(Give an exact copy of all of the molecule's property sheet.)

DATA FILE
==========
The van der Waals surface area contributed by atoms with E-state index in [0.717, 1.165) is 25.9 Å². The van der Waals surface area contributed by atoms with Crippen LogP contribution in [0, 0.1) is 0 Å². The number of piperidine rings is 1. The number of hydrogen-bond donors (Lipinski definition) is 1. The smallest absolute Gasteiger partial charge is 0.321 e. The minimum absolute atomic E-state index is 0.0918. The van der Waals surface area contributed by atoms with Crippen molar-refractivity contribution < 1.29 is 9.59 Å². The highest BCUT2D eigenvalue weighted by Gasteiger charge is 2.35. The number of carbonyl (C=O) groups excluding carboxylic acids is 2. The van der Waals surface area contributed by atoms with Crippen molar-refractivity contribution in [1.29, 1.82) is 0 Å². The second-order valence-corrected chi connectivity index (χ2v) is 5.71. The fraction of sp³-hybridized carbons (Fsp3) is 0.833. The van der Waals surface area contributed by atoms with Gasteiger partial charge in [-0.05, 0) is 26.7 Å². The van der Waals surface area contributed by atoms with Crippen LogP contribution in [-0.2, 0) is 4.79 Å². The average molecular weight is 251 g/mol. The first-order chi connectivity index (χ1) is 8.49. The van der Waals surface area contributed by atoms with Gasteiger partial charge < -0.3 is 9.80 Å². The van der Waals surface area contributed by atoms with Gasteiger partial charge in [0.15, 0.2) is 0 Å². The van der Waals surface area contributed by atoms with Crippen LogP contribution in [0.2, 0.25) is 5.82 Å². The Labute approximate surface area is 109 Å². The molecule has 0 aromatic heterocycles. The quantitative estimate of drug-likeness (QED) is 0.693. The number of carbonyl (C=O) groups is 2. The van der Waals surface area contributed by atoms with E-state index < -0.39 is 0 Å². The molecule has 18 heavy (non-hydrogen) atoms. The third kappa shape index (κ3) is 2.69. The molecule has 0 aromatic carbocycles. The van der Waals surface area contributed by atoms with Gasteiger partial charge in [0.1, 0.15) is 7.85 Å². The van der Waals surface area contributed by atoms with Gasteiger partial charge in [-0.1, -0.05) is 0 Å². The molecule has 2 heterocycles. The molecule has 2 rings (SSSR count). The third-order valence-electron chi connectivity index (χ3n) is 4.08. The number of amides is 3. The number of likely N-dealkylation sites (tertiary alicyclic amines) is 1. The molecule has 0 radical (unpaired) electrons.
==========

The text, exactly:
The van der Waals surface area contributed by atoms with E-state index in [0.717, 1.165) is 25.9 Å². The van der Waals surface area contributed by atoms with Crippen LogP contribution in [0, 0.1) is 0 Å². The number of piperidine rings is 1. The number of hydrogen-bond donors (Lipinski definition) is 1. The smallest absolute Gasteiger partial charge is 0.321 e. The minimum absolute atomic E-state index is 0.0918. The van der Waals surface area contributed by atoms with Crippen molar-refractivity contribution < 1.29 is 9.59 Å². The highest BCUT2D eigenvalue weighted by Gasteiger charge is 2.35. The number of carbonyl (C=O) groups excluding carboxylic acids is 2. The van der Waals surface area contributed by atoms with Crippen molar-refractivity contribution in [1.29, 1.82) is 0 Å². The second-order valence-corrected chi connectivity index (χ2v) is 5.71. The fraction of sp³-hybridized carbons (Fsp3) is 0.833. The van der Waals surface area contributed by atoms with Gasteiger partial charge in [-0.05, 0) is 26.7 Å². The van der Waals surface area contributed by atoms with Crippen LogP contribution in [-0.2, 0) is 4.79 Å². The average molecular weight is 251 g/mol. The first-order chi connectivity index (χ1) is 8.49. The van der Waals surface area contributed by atoms with Gasteiger partial charge < -0.3 is 9.80 Å². The van der Waals surface area contributed by atoms with Gasteiger partial charge in [0.15, 0.2) is 0 Å². The van der Waals surface area contributed by atoms with Crippen LogP contribution in [0.2, 0.25) is 5.82 Å². The Labute approximate surface area is 109 Å². The molecule has 0 aromatic heterocycles. The quantitative estimate of drug-likeness (QED) is 0.693. The number of carbonyl (C=O) groups is 2. The van der Waals surface area contributed by atoms with E-state index < -0.39 is 0 Å². The molecule has 18 heavy (non-hydrogen) atoms. The third kappa shape index (κ3) is 2.69. The molecule has 0 aromatic carbocycles. The van der Waals surface area contributed by atoms with Gasteiger partial charge in [0.1, 0.15) is 7.85 Å². The van der Waals surface area contributed by atoms with Gasteiger partial charge in [-0.1, -0.05) is 0 Å². The molecule has 2 heterocycles. The molecule has 2 rings (SSSR count). The third-order valence-electron chi connectivity index (χ3n) is 4.08. The number of amides is 3. The number of likely N-dealkylation sites (tertiary alicyclic amines) is 1. The molecule has 0 radical (unpaired) electrons.